Connecticut’s Judicial Branch has been found lacking in certain fiscal controls, including a misreporting of accounts receivable totaling more than $13 million.
The findings were part of a new audit report released Thursday that found five problems with the department’s financial systems. Of those five, four were repeated from previous reports, meaning they had not been properly dealt with in that time.
The largest issue came from that accounts receivable error. Fourteen out of 15 accounts reviewed by the state’s Auditor of Public Accounts included reporting errors. According to the report, the Judicial Branch reported more than $20 million in receivables from various accounts. The 15 reviewed were selected by the auditors, totaling $14.7 million. In those accounts, the auditors found $13.7 million in over-reported amounts.
In its response to the findings, the agency claimed that the Financial Services Unit misunderstood what data was relevant to reporting accurate balances. It promised to correct the error going forward and to submit a revised report to the state.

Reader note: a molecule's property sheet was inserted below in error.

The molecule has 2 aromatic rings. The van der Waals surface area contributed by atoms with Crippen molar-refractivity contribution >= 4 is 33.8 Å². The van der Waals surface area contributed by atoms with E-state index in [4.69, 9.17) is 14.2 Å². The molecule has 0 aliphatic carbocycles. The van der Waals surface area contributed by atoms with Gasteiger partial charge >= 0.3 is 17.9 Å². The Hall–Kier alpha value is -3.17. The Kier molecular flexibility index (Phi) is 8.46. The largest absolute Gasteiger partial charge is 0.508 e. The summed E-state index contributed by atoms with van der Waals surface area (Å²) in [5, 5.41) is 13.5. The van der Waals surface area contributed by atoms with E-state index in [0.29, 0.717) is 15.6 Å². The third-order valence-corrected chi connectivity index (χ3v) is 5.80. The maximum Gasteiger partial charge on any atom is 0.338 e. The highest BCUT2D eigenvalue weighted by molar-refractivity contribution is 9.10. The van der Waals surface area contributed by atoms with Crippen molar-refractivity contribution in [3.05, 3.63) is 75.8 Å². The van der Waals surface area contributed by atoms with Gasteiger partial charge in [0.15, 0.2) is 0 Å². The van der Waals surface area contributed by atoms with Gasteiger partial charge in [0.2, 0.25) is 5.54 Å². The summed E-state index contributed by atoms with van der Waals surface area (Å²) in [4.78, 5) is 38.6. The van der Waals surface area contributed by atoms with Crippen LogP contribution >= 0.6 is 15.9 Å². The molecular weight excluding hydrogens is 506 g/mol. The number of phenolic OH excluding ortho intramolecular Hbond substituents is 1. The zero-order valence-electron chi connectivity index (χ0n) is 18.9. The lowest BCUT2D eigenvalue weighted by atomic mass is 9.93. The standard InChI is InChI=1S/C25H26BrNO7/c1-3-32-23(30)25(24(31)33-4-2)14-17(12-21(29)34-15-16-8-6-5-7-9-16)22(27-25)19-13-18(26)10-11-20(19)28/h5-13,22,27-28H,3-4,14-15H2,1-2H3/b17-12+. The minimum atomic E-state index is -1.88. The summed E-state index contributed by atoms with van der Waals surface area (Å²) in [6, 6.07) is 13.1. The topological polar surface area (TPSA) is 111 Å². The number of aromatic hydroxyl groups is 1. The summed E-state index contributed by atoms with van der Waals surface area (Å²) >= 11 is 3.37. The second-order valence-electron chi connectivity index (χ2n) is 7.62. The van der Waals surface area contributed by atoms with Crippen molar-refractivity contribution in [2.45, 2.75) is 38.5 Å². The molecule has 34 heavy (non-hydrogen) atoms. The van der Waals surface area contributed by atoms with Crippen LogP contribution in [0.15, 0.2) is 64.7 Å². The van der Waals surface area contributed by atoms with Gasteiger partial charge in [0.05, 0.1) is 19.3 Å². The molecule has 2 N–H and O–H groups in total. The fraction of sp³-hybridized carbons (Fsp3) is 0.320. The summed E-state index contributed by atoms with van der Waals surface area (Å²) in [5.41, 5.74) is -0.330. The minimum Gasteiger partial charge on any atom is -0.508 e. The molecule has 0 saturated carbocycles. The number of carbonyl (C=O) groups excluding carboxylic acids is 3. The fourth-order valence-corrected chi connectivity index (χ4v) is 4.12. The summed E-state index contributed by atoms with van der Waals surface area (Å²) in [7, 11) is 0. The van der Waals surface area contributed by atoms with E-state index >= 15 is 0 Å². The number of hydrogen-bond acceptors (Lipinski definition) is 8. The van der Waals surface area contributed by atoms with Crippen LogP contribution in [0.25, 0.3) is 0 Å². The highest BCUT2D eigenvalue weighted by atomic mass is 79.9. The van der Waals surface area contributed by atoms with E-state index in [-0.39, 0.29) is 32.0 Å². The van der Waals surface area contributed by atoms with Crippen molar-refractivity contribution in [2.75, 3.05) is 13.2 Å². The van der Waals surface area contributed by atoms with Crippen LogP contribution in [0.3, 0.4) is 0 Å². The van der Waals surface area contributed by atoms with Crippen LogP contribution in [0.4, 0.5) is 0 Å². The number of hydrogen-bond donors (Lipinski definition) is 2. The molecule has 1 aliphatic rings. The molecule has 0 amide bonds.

This finding was the only one not repeated from previous audits and represented the largest error by far.
Additional findings included a lack of approvals for overtime in the department Out of 618 overtime hours reviewed by the auditors, 418 were not approved by a supervisor. The hours totaled $21,765 paid to seven juvenile residential services employees. Auditors reported that the employees had received verbal approval after hours and paperwork was submitted the following day. This was an issue between 2017 and 2020 as well.
Auditors also found that the department lacked approvals for about 9% of audited compensatory time and lacked adequate support for grievance counsel payments.Finally, auditors found that the Judicial Branch lacked a sufficient Disaster Recovery Plan, which “identifies relevant assets, documents backup processes, and provides a detailed description that prioritizes the process, timing, and personnel to restore the information technology systems.”